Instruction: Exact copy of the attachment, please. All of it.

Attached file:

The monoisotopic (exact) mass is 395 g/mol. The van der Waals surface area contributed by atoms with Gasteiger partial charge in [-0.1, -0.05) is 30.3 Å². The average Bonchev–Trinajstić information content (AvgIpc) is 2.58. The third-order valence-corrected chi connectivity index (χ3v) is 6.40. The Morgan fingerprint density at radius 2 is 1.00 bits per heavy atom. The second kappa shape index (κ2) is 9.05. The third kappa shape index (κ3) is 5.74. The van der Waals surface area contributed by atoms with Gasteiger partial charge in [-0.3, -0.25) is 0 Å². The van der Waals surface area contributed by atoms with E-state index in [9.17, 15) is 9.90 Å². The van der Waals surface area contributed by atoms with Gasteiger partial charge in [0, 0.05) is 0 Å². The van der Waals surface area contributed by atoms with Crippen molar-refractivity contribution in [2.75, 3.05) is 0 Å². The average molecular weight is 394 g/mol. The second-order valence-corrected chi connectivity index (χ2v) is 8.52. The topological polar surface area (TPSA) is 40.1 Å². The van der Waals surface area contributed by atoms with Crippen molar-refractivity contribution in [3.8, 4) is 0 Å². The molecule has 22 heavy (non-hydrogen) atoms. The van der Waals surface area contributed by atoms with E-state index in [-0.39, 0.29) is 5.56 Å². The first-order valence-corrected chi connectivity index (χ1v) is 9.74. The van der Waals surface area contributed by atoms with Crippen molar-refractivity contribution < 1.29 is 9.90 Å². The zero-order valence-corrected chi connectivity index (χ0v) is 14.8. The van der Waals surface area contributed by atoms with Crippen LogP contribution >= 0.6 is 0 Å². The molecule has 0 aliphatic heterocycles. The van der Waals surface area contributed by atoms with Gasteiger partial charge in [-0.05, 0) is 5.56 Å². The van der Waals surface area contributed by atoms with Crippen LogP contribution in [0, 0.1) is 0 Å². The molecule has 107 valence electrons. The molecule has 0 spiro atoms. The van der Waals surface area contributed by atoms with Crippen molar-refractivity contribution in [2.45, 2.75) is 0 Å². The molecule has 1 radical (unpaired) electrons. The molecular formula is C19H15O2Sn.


The monoisotopic (exact) mass is 395 g/mol. The van der Waals surface area contributed by atoms with Gasteiger partial charge in [-0.1, -0.05) is 30.3 Å². The average Bonchev–Trinajstić information content (AvgIpc) is 2.58. The third-order valence-corrected chi connectivity index (χ3v) is 6.40. The Morgan fingerprint density at radius 2 is 1.00 bits per heavy atom. The second kappa shape index (κ2) is 9.05. The third kappa shape index (κ3) is 5.74. The van der Waals surface area contributed by atoms with Gasteiger partial charge in [-0.3, -0.25) is 0 Å². The van der Waals surface area contributed by atoms with E-state index in [9.17, 15) is 9.90 Å². The van der Waals surface area contributed by atoms with Gasteiger partial charge in [0, 0.05) is 0 Å². The van der Waals surface area contributed by atoms with Crippen molar-refractivity contribution in [2.75, 3.05) is 0 Å². The average molecular weight is 394 g/mol. The second-order valence-corrected chi connectivity index (χ2v) is 8.52. The topological polar surface area (TPSA) is 40.1 Å². The van der Waals surface area contributed by atoms with Crippen molar-refractivity contribution in [3.8, 4) is 0 Å². The molecule has 22 heavy (non-hydrogen) atoms. The van der Waals surface area contributed by atoms with E-state index in [-0.39, 0.29) is 5.56 Å². The first-order valence-corrected chi connectivity index (χ1v) is 9.74. The van der Waals surface area contributed by atoms with Crippen molar-refractivity contribution < 1.29 is 9.90 Å². The zero-order valence-corrected chi connectivity index (χ0v) is 14.8. The van der Waals surface area contributed by atoms with Crippen LogP contribution >= 0.6 is 0 Å². The molecule has 0 aliphatic heterocycles. The van der Waals surface area contributed by atoms with Gasteiger partial charge in [-0.05, 0) is 5.56 Å². The van der Waals surface area contributed by atoms with Crippen LogP contribution in [0, 0.1) is 0 Å². The molecule has 107 valence electrons. The molecule has 0 spiro atoms. The van der Waals surface area contributed by atoms with Crippen molar-refractivity contribution in [2.45, 2.75) is 0 Å². The molecule has 1 radical (unpaired) electrons. The molecular formula is C19H15O2Sn.